Wallpaper is the Big Little Player

Filed in Design and Decor by on February 3, 2015


0215LAHM_WP-1by Betty Ravnick | Photo courtesy Lucy Interior Design 


I am so excited wallpaper is trending back into favor. I still get a lot of resistance from clients when I suggest using it, but nothing takes a drab room to fab with a minimal amount of money and time.


Wallpaper on walls can be one wall or all the walls, and even on the ceiling. All locations are acceptable and each can elevate the room to a whole new level. A primary reason for my love of wallcovering is that I like keeping the expensive elements like sofas and cabinets, etc in neutral tones and then introducing pattern and color in the accessories to add interest. That formula is a great way to add excitement to a room, without a lot of risk.


Some of my favorite rooms for wallcovering are laundry rooms and bathrooms. These service rooms have limited materials and are often solid in color so the wall covering can add personality and pizazz to an otherwise mundane space. Another little space, the closet, is a gem of a surprise location. The best part of choosing small areas is you only need a few rolls of paper to make a big impact.


A common place for wallcovering is inside the backs of shelves and cabinets. Because this is a little space, it is safe yet very impactful place to add contrast. I have used wallcovering as a backsplash in the kitchen. As long as it is a durable material, it’s a great choice for the budget conscious consumer. Not only is it less costly than tile, it is easier to remove when you want to update the look.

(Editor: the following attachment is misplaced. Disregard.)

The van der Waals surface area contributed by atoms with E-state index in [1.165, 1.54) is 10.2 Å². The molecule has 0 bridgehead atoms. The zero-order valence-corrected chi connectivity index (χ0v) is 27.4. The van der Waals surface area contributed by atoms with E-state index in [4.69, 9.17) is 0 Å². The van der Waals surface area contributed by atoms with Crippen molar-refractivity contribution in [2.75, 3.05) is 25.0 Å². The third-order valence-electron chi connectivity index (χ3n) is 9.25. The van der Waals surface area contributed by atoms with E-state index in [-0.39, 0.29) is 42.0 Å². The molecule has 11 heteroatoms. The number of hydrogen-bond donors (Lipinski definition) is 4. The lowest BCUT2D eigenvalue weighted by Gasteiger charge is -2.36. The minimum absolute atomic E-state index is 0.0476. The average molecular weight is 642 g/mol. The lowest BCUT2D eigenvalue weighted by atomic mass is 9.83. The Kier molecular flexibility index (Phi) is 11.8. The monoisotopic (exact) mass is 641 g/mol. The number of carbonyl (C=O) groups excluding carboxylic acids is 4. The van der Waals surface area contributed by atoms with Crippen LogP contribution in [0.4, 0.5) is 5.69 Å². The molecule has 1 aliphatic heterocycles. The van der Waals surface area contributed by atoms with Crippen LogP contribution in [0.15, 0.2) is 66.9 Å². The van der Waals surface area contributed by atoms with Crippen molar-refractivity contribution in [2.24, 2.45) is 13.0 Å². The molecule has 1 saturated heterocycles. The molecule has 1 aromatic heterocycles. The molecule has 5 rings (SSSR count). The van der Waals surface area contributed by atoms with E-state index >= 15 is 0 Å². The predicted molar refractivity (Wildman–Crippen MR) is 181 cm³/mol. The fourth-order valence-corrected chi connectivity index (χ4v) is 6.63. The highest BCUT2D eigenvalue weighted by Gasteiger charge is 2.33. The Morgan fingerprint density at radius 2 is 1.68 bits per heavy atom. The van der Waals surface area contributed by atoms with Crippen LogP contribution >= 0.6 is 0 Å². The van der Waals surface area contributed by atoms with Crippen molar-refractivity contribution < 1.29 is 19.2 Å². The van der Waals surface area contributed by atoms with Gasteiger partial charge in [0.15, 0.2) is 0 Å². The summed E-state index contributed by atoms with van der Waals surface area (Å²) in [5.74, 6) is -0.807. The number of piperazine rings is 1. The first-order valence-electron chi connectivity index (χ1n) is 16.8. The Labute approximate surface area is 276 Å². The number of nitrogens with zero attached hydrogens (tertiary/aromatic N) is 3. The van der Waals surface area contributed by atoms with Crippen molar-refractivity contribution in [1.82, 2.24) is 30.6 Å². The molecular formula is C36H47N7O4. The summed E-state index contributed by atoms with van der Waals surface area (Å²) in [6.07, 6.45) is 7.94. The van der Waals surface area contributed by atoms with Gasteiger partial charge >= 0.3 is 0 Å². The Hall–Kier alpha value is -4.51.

Wallpaper comes in various widths and material choices. Choose carefully and match the material to the surface requirements. Wallpapers can be made from natural materials like jute, grasscloth, wood veneers, and super thin metals. These make wonderful “statement wallpapers” in living rooms and entrances. More durable wallcovering materials should be used in bathrooms and kitchens.


A unique area for wallcovering is the recessed panel on a piece of furniture or cabinetry. This is a fantastic do it yourself project to update tired cabinetry.


Patterned wallpapers add drama and interest. I recall seeing a fabulous interior where the doors between the kitchen and dining room were wallpapered. They were a pair of doors that flanked a buffet and the wallpaper served as artwork in the room. In this case, the wallpaper was applied to the full door, but even papering the center panel would be an interesting look.




QUICK TIPS: Wallpaper does not have to be attached to walls or furniture but rather it can be applied to a substrate like plywood and hung on the wall or used to create a room screen. Add a decorative trim to cover the edges. This technique is a great option in a rental.


Start small to warm up to the wonderful world of wallcovering. Take partial rolls of wall paper and frame them to add instant color, texture and pattern to a room. Who knows, you may even start to like it.




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